Consider using a primary site for any of the following reasons: +
To manage device and users
To increase the number of devices you can manage with a single hierarchy
To provide additional point of connectivity for administration of your deployment
To meet organizational management requirements. For example, you might install a primary site at a remote location to manage the transfer of deployment content across a low-bandwidth network. However, with System Center Configuration Manager you can use options to throttle the network bandwidth use when transferring data to a distribution point and that content management capability can replace the need to install additional sites.
The following information can help you decide when to install a primary site: +
A primary site can be a stand-alone primary site or a child primary site in a larger hierarchy. When a primary site is a member of a hierarchy with a central administration site, the sites use database replication to replicate data between the sites. Unless you need to support more clients and devices than a single primary site can support, consider installing a stand-alone primary site. After a stand-alone primary site installs, you can expand it to report to a new central administration site to scale up your deployment.
A primary site supports only a central administration site as a parent site
A primary site supports only secondary sites as child sites and can support multiple secondary child sites
Primary sites are responsible for processing all client data from their assigned clients
Primary sites use database replication to communicate directly to their central administration site (this is configured automatically when a new site installs)
Determine when to use a secondary site
Use secondary sites to manage the transfer of deployment content and client data across low-bandwidth networks. +
You manage a secondary site from a central administration site or the secondary site's direct parent primary site. Secondary sites must be attached to a primary site, and you cannot move them to a different parent site without uninstalling them and then re-installing them as a child site below the new primary site. However, you can route content between two peer secondary sites to help manage the file-based replication of deployment content. To transfer client data to a primary site, the secondary site uses file-based replication. A secondary site also uses database replication to communicate with its parent primary site. +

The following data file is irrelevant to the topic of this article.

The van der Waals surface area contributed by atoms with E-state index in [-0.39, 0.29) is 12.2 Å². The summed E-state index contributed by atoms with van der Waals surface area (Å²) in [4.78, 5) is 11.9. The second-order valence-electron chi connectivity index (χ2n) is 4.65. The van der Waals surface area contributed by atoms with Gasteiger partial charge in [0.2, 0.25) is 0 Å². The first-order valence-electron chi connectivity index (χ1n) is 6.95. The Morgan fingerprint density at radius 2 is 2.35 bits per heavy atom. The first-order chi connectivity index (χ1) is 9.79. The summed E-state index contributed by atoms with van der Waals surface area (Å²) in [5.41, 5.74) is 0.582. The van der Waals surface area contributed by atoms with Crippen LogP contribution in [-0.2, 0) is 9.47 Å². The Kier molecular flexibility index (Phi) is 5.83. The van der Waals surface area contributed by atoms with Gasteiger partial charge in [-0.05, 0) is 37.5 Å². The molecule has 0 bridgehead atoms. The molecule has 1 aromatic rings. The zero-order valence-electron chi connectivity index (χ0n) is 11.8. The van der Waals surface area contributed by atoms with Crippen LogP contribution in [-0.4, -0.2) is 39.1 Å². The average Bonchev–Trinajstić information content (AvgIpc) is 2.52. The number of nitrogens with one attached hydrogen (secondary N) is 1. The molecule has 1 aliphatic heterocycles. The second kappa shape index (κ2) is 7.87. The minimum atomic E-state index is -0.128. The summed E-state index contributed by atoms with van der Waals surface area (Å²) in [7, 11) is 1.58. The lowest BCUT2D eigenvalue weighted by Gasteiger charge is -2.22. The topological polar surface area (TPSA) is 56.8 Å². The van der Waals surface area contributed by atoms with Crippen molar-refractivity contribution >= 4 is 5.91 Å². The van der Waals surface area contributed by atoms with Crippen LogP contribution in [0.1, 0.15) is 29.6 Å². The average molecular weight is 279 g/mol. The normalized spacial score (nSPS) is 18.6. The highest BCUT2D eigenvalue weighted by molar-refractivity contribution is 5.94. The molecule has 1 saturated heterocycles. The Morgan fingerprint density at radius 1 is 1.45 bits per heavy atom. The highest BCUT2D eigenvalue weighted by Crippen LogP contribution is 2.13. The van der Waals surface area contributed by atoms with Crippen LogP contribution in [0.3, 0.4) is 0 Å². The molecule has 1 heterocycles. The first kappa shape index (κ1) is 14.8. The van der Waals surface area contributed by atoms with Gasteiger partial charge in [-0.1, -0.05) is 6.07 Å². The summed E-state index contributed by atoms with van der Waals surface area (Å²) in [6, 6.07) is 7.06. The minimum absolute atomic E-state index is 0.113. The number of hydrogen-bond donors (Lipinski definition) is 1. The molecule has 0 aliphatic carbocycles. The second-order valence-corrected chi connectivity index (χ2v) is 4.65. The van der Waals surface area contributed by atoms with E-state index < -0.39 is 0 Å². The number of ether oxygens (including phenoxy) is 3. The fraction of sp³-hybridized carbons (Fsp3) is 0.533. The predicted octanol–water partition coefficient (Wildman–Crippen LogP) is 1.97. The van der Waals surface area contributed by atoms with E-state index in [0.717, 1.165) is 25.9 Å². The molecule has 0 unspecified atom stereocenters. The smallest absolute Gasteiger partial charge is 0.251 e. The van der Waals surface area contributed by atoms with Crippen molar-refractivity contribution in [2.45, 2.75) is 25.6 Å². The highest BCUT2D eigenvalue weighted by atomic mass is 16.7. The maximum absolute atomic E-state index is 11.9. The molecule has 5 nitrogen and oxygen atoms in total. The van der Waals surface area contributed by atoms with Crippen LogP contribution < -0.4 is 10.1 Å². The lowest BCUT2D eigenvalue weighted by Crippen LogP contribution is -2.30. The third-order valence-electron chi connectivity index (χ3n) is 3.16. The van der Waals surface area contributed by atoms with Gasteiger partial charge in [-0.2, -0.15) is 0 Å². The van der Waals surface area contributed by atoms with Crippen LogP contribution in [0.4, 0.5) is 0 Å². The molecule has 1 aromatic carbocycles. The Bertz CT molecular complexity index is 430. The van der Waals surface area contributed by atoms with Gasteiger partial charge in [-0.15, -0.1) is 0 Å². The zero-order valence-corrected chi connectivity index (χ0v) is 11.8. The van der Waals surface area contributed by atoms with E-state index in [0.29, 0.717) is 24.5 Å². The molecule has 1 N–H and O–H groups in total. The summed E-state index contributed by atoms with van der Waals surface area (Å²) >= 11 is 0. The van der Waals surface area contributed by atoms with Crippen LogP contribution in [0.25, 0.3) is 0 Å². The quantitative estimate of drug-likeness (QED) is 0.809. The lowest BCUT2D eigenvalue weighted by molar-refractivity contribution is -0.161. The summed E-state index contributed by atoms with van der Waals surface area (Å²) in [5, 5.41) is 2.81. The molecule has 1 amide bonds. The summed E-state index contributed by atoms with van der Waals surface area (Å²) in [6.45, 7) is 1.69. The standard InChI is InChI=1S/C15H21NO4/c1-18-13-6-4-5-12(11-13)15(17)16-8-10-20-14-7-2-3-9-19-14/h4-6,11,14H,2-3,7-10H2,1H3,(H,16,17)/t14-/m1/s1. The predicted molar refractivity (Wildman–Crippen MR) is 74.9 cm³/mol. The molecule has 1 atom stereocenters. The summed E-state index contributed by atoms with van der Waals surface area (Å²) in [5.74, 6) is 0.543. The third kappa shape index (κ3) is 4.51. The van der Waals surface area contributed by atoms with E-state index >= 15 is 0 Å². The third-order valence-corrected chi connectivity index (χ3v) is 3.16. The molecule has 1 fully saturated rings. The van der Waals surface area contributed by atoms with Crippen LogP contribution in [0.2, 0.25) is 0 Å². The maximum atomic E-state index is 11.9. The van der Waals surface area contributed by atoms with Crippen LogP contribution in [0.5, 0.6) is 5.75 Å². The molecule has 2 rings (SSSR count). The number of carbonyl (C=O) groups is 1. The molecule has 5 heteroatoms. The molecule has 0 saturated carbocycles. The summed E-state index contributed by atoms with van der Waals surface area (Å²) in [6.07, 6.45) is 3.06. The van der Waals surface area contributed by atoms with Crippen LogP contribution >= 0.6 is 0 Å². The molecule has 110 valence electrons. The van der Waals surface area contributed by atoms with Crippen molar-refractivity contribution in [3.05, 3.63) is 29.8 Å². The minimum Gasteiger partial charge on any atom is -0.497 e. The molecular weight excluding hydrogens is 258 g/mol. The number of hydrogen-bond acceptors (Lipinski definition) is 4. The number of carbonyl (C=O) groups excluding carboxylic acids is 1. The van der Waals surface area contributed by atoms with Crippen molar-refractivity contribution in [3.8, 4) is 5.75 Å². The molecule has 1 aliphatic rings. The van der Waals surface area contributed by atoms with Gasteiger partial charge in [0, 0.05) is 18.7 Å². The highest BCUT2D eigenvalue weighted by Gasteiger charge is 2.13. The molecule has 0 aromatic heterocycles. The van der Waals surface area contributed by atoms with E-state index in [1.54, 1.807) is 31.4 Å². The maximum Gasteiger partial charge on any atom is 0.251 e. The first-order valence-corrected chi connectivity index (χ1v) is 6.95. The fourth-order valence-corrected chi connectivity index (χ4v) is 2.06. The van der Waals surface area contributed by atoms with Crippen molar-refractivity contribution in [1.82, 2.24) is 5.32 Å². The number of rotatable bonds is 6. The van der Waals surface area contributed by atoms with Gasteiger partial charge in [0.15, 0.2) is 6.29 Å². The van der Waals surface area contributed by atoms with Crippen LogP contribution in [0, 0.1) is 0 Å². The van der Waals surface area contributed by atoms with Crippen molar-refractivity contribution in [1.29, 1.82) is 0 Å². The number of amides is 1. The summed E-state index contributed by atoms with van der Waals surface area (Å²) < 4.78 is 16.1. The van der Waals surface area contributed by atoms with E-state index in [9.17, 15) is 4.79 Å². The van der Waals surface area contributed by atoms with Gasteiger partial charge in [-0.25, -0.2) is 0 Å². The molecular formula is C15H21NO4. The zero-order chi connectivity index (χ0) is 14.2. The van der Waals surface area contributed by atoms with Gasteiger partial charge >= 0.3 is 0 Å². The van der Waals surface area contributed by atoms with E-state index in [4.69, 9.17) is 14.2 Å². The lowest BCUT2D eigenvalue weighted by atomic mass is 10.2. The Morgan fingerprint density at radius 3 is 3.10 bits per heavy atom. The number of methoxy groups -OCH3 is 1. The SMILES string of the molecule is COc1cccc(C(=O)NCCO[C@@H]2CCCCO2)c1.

Consider installing a secondary site if any of the following conditions apply: +
You do not require a local point of connectivity for an administrative user
You must manage the transfer of deployment content to sites lower in the hierarchy
You must manage client information that is sent to sites higher in the hierarchy
If you do not want to install a secondary site and you have clients in remote locations, consider using Windows BranchCache or installing distribution points that are enabled for bandwidth control and scheduling. You can use these content management options with or without secondary sites, and they can help you to reduce the number of sites and servers that you must install. For information about content management options in Configuration Manager, see Determine when to use content management options.
The following information can help you decide when to install a secondary site: +
Secondary sites automatically install SQL Server Express during site installation if a local instance of SQL Server is not available
Secondary site installation is initiated from the Configuration Manager console, instead of running Configuration Manager Setup directly on a computer
Secondary sites use a subset of the information in the site database which reduces the amount of data that replicates by database replication between the parent primary site and secondary site
Secondary sites support the routing of file-based content to other secondary sites that have a common parent primary site
Secondary site installations automatically deploy a management point and distribution point that are located on the secondary site server
Determine when to use content management options
If you have clients in remote network locations, consider using one or more content management options instead of a primary or secondary site. You can often remove the need to install a site when you use Windows BranchCache, configure distribution points for bandwidth control, or manually copy content to distribution points (prestage content). +
Consider deploying a distribution point instead of installing another site if any of the following conditions apply: +
Your network bandwidth is sufficient for client computers at the remote location to communicate with a management point to download client policy, and send inventory, reporting status, and discovery information
Background Intelligent Transfer Service (BITS) does not provide sufficient bandwidth control for your network requirements
For more information about content management options in Configuration Manager, see Fundamental concepts for content management in System Center Configuration Manager.
Beyond hierarchy topology
In addition to an initial hierarchy topology, consider what services or capabilities will be available from different sites in the hierarchy (site system roles), and how hierarchy wide configurations and capabilities will be managed in your infrastructure. The following are the more common considerations and are covered in separate topics. These should be considered as they can influence or be influenced by your hierarchy design: +